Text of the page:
How new domains are building better brands
New domain extensions have accumulated some pretty big numbers over the last couple of years. Collective registrations for the new GTLDs (generic top-level domains) have now surpassed 13 million, according to NTLD stats. This number is not small by any means. Comparably speaking, this represents just over 10 percent of total .com registrations, more than 50 percent of the total .net registrations and 30 percent more than total .org registrations.
While these numbers may not be a surprise to some, they certainly prove the Not-Com revolution (a term coined by Jeff Davidoff, CMO of Donuts, and the largest applicant for new domain-name extensions) is certainly making waves.
From Lady Gaga (bornthisway.foundation) to Oprah (wherearetheynow.buzz) to Slack (slack.help), thousands of companies have adopted the new domains. Some use one as a primary domain, others for email; others are embracing the very tangible, visual marketing advantage of these.
Companies spend billions annually on brand building, yet one of the most visible elements that brands have often been forced to use in social media are URL shorteners, owned by another brand. For example, take a look at one of Deadpool’s recent tweets:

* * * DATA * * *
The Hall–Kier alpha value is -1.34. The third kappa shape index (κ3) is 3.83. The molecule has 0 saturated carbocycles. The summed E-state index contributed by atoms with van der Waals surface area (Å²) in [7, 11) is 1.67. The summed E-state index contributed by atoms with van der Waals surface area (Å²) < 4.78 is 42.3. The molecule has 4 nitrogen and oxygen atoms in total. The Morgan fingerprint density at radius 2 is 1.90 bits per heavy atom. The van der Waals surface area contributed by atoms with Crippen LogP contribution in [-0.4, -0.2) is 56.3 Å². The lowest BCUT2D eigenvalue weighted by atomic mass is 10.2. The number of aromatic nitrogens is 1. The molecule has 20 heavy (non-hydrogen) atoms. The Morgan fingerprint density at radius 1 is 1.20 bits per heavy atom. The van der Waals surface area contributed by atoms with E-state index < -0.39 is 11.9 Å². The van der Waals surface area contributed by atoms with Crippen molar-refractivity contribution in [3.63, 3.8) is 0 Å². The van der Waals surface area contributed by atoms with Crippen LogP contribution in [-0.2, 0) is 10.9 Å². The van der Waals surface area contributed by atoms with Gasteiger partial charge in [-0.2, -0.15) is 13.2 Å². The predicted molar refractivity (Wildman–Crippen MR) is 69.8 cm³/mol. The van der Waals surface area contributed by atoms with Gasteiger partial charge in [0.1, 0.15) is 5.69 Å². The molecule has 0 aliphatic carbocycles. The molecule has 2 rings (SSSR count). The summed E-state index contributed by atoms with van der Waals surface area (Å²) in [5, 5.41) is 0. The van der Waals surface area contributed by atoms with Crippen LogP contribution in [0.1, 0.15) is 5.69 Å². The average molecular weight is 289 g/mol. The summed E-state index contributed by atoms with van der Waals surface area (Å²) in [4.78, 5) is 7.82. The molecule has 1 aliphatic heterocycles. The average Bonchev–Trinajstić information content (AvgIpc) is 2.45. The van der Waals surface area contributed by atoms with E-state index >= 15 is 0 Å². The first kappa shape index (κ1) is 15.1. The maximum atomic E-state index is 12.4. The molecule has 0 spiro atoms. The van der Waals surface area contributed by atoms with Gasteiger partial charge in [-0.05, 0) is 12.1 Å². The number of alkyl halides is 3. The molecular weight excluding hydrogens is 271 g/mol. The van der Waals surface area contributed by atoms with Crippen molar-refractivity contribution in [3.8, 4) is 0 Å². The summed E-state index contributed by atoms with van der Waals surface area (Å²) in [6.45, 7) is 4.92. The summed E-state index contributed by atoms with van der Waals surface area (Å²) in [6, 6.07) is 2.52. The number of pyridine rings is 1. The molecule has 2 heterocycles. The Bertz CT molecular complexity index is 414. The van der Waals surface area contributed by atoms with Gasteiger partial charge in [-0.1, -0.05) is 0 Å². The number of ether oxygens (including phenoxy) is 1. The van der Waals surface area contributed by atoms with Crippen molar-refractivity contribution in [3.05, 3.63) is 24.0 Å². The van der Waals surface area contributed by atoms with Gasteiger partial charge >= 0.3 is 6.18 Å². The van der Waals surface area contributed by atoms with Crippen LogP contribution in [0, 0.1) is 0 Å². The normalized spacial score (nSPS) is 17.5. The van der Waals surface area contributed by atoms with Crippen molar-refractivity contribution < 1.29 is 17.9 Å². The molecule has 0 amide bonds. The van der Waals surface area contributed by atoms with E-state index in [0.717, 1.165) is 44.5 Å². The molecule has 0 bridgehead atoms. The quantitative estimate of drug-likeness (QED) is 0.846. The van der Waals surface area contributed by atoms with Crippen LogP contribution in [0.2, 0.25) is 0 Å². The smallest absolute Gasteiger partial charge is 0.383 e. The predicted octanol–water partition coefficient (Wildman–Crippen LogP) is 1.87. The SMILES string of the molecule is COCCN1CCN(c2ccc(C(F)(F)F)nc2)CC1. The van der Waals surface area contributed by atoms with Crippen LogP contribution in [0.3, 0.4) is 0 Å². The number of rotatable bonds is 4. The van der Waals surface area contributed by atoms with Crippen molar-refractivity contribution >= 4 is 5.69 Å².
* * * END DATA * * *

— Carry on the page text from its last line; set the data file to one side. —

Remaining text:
Deadpool uses a URL shortener from bit.ly to promote an external link. In theory this works, because Bitly is a well-trusted brand. However, Deadpool is missing out on a very real opportunity for consistent brand experience by using a custom URL shortener — maybe deadpool.link, dp.link or something that’s more the Deadpool brand than someone else’s.
Bitly has even started embracing the adoption of Branded Short Domains under their Bitly Enterprise product offering. For example, ATTN.com is a highly popular news site with more than 1.6 million Facebook likes. However, if you look at ATTN’s Twitter feed, you’ll see they use attn.link as a URL shortener.
Now, visit ATTN.link and you’ll clearly see that the domain name is part of Bitly’s Branded URL enterprise solution product, where Bitly claims users can experience up to a 34 percent CTR increase simply by changing the name of their URL shortener (read Bitly’s case study).
For brand builders, these custom URL shorteners provide an extremely low-cost solution for maintaining brand consistency. You may have to sacrifice a character or two, but Twitter has discussed expanding the number of characters in future tweets.
From generic extensions like .help and .link to targeted extensions like .movie and .style, brands may do well to remember they often have the power to control anything left of the dot.
For those who doubted new domain name extensions, it may be time to widen your perspective and possibly even your ROI — which is, after all, every company’s dream.
Featured Image: Bryce Durbin